All in the Family

We live in a world that is riddled with violence. Not a week goes by without some headline screaming out about innocent people, simply going about their business—at school or a café or a shopping mall—being gunned down by an emotionally disturbed individual or by a deliberate attack orchestrated by political/religious fanatics.

In addressing the second of these two killings, one suspects that the killers justify their behavior through their belief that anyone who doesn’t practice their particular brand of politics or religion is an enemy of God, and there is no justification in their remaining alive.
The truth is, the chances of any one of their victims being guilty of a capital offense is remote, to say the least. Even were that the case, killing people who pose no immediate threat is tantamount to murder. We are told in Deuteronomy 16:20 Tzedek, tzedek tirdoph! “You shall pursue only righteousness!” Someone who is accused of a capital offense must be brought to trial. There are no short-cuts to justice. As our patriarch Abraham (whom we share with Muslims) states: “Shall not the Judge of the earth do justice?” (Genesis 18:25)
We might well ask, “Just who are the enemies of God?!”

There is a great Midrash that speaks of the difference between a human sovereign and the Sovereign of all sovereigns. When a human ruler mints coinage, the coins all are identical, but when the Holy One, mints coins, (human beings) they all are differentiated. Point being; one important element of the glory of God is God’s ability to create a host of differentiated individuals each with his or her own tastes, looks, skills, characteristics and beyond. Nature’s boundless variety is a testimony to God’s greatness!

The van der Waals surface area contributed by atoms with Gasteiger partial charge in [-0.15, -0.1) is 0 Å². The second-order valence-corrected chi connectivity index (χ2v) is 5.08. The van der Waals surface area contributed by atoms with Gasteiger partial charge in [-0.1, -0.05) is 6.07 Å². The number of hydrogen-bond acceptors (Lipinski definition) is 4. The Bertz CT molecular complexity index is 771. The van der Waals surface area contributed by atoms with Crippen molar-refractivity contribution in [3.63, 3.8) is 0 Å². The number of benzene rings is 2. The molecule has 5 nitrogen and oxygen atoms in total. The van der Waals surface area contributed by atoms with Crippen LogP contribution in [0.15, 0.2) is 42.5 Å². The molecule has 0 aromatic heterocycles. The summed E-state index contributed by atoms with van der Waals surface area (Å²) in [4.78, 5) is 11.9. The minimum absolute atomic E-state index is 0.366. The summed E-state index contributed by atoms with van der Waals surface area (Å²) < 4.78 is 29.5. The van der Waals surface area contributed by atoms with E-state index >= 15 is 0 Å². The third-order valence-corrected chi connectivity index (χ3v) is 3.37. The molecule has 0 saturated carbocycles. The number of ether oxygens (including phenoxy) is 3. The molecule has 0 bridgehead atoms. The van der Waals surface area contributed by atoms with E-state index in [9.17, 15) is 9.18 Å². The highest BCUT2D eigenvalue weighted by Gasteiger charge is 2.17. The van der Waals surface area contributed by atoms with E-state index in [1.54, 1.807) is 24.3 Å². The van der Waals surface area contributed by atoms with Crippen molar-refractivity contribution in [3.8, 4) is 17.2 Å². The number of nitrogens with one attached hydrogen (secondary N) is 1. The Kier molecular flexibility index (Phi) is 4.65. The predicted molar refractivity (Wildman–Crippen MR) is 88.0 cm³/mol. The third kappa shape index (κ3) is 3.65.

Even in my own family, I see a wide variety of individual tastes and other characteristics. I love to study Bible, Rabbinic literature and pray daily. I especially love classical music. It would be unfair for me to expect everyone else in my family to share all my tastes. On the other hand, we try to be supportive of one another’s tastes and preferences. In this sense my own family has been a microcosm of congregational life! Beyond that I have members of my family who have married outside of Judaism, who have or have had partners of the same sex and who attend a Unitarian Church.
These distinctions melt into oblivion in face of the fact that we share family love and a sense of mutual respect. I suspect that we are far from unique. In fact, I believe that we are typical of the American landscape.

I see Beth Ami as no different! I think it’s significant that our name is House of my People. People who come from all kinds of backgrounds and who represent all kinds of tastes. True we are a Conservative congregation, but I understand that to mean that we look at Jewish Tradition and Halachah to inform and guide our decisions. Some of these Laws and Traditions—especially those not explicitly in the Torah—came about in a context of mistrust, hatred and a sense of competition. To a great extent, I don’t believe this is typical of our current situation where religious leaders talk about the Judeo-Chrisitan tradition and values.

As a congregation, I see us an extended family. I want to see anyone—and I mean anyone—regardless of race, gender, religion or sexual preference, who comes under the shelter of our roof to sense that feeling of family love and support.
I believe this is the underlying model of a world that can truly experience Shalom—Peace!

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